Questions From Spouses, Parents, Siblings, Friends

We often hear from parents, spouses, siblings, and friends who are worried about another’s alcohol abuse, and wondering how they can help them find the right treatment program.

You can be most helpful when you understand what actually works, and how it works – or doesn’t.

First, treatment isn’t something that works when it’s done “to” someone. Alcohol abuse isn’t a disease and treatment isn’t a procedure like chemo-therapy or surgery. Yes, most programs act like it is, which explains their 5% or less success rates, but that’s marketing, not treatment.

Second, treatment does work when it’s done “with” a client because success is a joint, cooperative, and collaborative venture. Think about rehabing an injury or managing Type II Diabetes and you’ll have a much better model.

Third, motivation is the number 1 factor in determining successful outcomes. That means working on the basis of strengths, interests, and abilities – not on initiation into a cult.

That’s also as opposed to negative motivation that takes the form of labels, threats, court orders, punishment, and so on.

Fourth, a belief in one’s ability to correct the problem is also essential (just as a belief in “powerlessness” is the #1 predictor of relapse and, usually, increased drinking after treatment).

Finally, real help comes from staff who understand that change is a process that occurs over time and within the drinkers day-to-day life. It doesn’t happen by escaping reality for an expensive vacation that’s somehow supposed to magically fix everything back home.

If you’re looking for the most effective help you can get for yourself or someone you care about, ask questions that will indicate whether or not the services reinforce these points.

To do that, insist on talking to the people who actually provide the services. Most programs won’t let you do that and that should be a clue.

Treatment requires a significant investment of time, money, effort, and self. It’s also an ongoing process and involves everyone who’s close. Don’t waste scarce resources on pseudo-programs.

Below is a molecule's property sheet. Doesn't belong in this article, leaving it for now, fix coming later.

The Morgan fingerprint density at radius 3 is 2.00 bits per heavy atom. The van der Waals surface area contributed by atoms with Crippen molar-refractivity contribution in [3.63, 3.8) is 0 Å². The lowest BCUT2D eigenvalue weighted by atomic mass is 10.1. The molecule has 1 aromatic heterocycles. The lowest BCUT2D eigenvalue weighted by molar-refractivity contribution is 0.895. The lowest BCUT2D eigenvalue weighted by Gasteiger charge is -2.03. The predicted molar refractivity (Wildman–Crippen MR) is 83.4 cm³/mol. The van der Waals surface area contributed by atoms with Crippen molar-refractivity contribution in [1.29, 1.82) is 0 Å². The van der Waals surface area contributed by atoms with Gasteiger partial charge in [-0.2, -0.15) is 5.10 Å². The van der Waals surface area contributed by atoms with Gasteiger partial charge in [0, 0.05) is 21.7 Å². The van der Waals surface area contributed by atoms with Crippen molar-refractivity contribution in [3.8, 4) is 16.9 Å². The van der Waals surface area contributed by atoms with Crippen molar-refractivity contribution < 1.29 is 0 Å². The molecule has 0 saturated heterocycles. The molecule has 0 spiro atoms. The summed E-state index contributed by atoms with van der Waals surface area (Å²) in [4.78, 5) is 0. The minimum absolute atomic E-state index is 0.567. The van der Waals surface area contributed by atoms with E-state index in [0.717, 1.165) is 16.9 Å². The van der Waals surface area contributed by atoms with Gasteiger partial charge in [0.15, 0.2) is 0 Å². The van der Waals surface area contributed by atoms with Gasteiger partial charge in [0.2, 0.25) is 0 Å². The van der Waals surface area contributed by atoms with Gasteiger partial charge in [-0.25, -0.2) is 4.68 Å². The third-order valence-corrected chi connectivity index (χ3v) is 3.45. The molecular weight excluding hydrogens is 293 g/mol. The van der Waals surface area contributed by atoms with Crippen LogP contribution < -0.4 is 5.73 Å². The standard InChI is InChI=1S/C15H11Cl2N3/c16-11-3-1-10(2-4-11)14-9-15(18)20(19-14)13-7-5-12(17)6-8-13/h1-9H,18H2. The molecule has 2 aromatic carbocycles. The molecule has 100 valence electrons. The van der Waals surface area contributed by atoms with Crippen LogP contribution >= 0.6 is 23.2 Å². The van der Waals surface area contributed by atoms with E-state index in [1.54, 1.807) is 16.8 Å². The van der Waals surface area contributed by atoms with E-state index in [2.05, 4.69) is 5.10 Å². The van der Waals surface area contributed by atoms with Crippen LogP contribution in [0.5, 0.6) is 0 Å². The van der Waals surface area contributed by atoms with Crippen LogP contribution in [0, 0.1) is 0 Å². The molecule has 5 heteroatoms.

If you want to find real help, however, give us a call and we’d be glad to expand on these topics and other consideration.

“The Security of Familiar Miseries”

We coined the phrase to describe what all of us know about ourselves, we all tend to prefer “the devil we know to the devil we don’t.”

As a result, must of us keep ourselves miserable by clutching onto the irrational idea that no matter how bad things are, change will only be worse.

Consequently we:

(1) do the same things over and over because we are comfortable with the predictability, even when the predictable is grim, and;

(2) we tend to fear the unfamiliar, the uncomfortable, and the unknown. So we repeat the old definition of insanity: Doing the same
things over and over while hoping for a different result.

So we eat up months or years saying:

I’ll quit tomorrow (or next month, or after the holidays?);
I’ll only have one (when was the last time that happened?);
No one will know (guess what?);

and then we wonder,

How come things never change?

These habitual “familiar misery” lies we tell ourselves to justify our procrastination need to be replaced if things actually are going to change. Why not try asking yourself some different questions?

1. What are twenty things could I do to solve this?
2. How have other people dealt with this problem and solved it?
3. What if I did the opposite of what I’ve been trying?
4. Who could help me with this?
5. And here’s a great question: Is it time to hire a consultant to
help me with this?

Really, that’s what you could probably use – not a “counselor” to tell you their solution (which doesn’t even work) but, a consultant
to help you figure out your solution.

Thank about it – and call. The initial consultations are always free.

The Best Unbiased Information Site on the Web!

Alcohol – Problems and Solutions This site, from the State University of New York – Pottsdam, is recognized as the #1 site for information on alcohol use and abuse.

For Another Perspective on Working as a Team, as We do, With Couples, Familes, Parents and Adult Children, Read This Interview With Dr. Augustus Napier.

And Our Own Topics You Might Want To Revisit

#1. Alcohol Abuse, Alcoholism, and 12 Step Programs That Can’t Tell the Difference

#2. Women and Alcohol – What To Consider In Treatment

#3. Resources For You! the Goal Setting; Cost/Benefit Analysis; Weekly Planner

As always, for information or just to talk, one of us answers the phone personally from 8:00 a.m. – 8:00 p.m., Pacific Time, Monday – Thursday, unless we are with clients, or from 9:00 a.m. – 5:00 p.m. Friday, Saturday, and Sunday.

If we don’t answer, leave your name and number and one of us will usually be able to get back to you within an hour.

Toll Free From the Lower 48 or Canada: 888-541-6350

In Los Angeles, or from Alaska: 760-580-5758

Or E-Mail ua at: